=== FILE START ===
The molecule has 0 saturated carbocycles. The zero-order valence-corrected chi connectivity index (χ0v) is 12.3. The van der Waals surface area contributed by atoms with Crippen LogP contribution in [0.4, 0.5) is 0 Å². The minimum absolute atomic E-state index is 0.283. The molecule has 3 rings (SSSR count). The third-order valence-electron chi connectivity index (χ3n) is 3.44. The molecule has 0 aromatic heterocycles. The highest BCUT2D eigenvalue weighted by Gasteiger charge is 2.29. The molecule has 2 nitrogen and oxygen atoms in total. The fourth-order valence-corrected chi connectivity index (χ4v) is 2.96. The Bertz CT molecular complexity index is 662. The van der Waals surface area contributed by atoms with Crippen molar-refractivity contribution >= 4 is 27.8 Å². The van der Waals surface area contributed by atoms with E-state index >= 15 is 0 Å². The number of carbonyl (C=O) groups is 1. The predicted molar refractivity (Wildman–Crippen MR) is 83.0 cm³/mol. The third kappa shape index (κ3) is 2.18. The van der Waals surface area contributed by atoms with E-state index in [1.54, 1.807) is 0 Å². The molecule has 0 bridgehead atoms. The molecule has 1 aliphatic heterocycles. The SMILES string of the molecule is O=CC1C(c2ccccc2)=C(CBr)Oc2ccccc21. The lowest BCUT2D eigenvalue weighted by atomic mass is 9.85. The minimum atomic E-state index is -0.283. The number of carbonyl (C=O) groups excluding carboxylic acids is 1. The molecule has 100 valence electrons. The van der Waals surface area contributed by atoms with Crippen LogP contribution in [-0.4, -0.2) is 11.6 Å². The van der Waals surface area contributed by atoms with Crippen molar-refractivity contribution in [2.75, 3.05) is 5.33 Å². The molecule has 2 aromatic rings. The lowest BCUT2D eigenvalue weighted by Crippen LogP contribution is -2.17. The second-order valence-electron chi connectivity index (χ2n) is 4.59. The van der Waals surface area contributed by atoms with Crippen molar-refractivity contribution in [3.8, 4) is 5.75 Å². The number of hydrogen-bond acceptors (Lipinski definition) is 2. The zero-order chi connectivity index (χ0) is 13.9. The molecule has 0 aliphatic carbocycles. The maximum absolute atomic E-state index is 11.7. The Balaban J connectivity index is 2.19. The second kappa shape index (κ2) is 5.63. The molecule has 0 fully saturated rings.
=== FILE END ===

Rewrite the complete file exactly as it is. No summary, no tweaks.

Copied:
The molecule has 0 saturated carbocycles. The zero-order valence-corrected chi connectivity index (χ0v) is 12.3. The van der Waals surface area contributed by atoms with Crippen LogP contribution in [0.4, 0.5) is 0 Å². The minimum absolute atomic E-state index is 0.283. The molecule has 3 rings (SSSR count). The third-order valence-electron chi connectivity index (χ3n) is 3.44. The molecule has 0 aromatic heterocycles. The highest BCUT2D eigenvalue weighted by Gasteiger charge is 2.29. The molecule has 2 nitrogen and oxygen atoms in total. The fourth-order valence-corrected chi connectivity index (χ4v) is 2.96. The Bertz CT molecular complexity index is 662. The van der Waals surface area contributed by atoms with Crippen molar-refractivity contribution >= 4 is 27.8 Å². The van der Waals surface area contributed by atoms with E-state index >= 15 is 0 Å². The number of carbonyl (C=O) groups is 1. The predicted molar refractivity (Wildman–Crippen MR) is 83.0 cm³/mol. The third kappa shape index (κ3) is 2.18. The van der Waals surface area contributed by atoms with E-state index in [1.54, 1.807) is 0 Å². The molecule has 0 bridgehead atoms. The molecule has 1 aliphatic heterocycles. The SMILES string of the molecule is O=CC1C(c2ccccc2)=C(CBr)Oc2ccccc21. The lowest BCUT2D eigenvalue weighted by atomic mass is 9.85. The minimum atomic E-state index is -0.283. The number of carbonyl (C=O) groups excluding carboxylic acids is 1. The molecule has 100 valence electrons. The van der Waals surface area contributed by atoms with Crippen LogP contribution in [-0.4, -0.2) is 11.6 Å². The van der Waals surface area contributed by atoms with Crippen molar-refractivity contribution in [2.75, 3.05) is 5.33 Å². The molecule has 2 aromatic rings. The lowest BCUT2D eigenvalue weighted by Crippen LogP contribution is -2.17. The second-order valence-electron chi connectivity index (χ2n) is 4.59. The van der Waals surface area contributed by atoms with Crippen molar-refractivity contribution in [3.8, 4) is 5.75 Å². The number of hydrogen-bond acceptors (Lipinski definition) is 2. The zero-order chi connectivity index (χ0) is 13.9. The molecule has 0 aliphatic carbocycles. The maximum absolute atomic E-state index is 11.7. The Balaban J connectivity index is 2.19. The second kappa shape index (κ2) is 5.63. The molecule has 0 fully saturated rings.